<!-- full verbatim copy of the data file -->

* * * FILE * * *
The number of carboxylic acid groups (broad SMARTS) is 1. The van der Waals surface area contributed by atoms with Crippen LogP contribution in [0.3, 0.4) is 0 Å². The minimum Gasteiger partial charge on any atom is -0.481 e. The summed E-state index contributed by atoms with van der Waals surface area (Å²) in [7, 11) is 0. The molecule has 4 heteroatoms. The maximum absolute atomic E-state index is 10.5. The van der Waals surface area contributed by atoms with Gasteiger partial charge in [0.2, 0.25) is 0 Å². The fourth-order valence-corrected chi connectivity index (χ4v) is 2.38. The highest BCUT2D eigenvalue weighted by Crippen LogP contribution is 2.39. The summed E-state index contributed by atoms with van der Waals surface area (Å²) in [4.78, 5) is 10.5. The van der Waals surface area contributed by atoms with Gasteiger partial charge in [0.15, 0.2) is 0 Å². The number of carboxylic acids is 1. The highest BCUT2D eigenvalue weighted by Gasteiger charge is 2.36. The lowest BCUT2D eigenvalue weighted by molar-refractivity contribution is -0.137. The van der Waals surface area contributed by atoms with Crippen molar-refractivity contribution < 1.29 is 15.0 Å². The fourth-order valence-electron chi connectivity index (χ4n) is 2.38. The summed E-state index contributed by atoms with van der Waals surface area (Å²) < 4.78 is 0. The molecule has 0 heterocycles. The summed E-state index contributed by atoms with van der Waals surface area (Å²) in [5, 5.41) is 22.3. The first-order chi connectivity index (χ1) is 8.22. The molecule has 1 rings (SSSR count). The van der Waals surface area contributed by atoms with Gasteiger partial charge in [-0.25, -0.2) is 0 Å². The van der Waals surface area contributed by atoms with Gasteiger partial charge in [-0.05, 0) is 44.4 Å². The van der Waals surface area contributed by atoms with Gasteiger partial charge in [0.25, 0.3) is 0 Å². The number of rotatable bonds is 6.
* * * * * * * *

The number of carboxylic acid groups (broad SMARTS) is 1. The van der Waals surface area contributed by atoms with Crippen LogP contribution in [0.3, 0.4) is 0 Å². The minimum Gasteiger partial charge on any atom is -0.481 e. The summed E-state index contributed by atoms with van der Waals surface area (Å²) in [7, 11) is 0. The molecule has 4 heteroatoms. The maximum absolute atomic E-state index is 10.5. The van der Waals surface area contributed by atoms with Gasteiger partial charge in [0.2, 0.25) is 0 Å². The fourth-order valence-corrected chi connectivity index (χ4v) is 2.38. The highest BCUT2D eigenvalue weighted by Crippen LogP contribution is 2.39. The summed E-state index contributed by atoms with van der Waals surface area (Å²) in [4.78, 5) is 10.5. The van der Waals surface area contributed by atoms with Gasteiger partial charge in [0.15, 0.2) is 0 Å². The number of carboxylic acids is 1. The highest BCUT2D eigenvalue weighted by Gasteiger charge is 2.36. The lowest BCUT2D eigenvalue weighted by molar-refractivity contribution is -0.137. The van der Waals surface area contributed by atoms with Crippen molar-refractivity contribution < 1.29 is 15.0 Å². The fourth-order valence-electron chi connectivity index (χ4n) is 2.38. The summed E-state index contributed by atoms with van der Waals surface area (Å²) < 4.78 is 0. The molecule has 0 heterocycles. The summed E-state index contributed by atoms with van der Waals surface area (Å²) in [5, 5.41) is 22.3. The first-order chi connectivity index (χ1) is 8.22. The molecule has 1 rings (SSSR count). The van der Waals surface area contributed by atoms with Gasteiger partial charge in [-0.25, -0.2) is 0 Å². The van der Waals surface area contributed by atoms with Gasteiger partial charge in [-0.05, 0) is 44.4 Å². The van der Waals surface area contributed by atoms with Gasteiger partial charge in [0.25, 0.3) is 0 Å². The number of rotatable bonds is 6.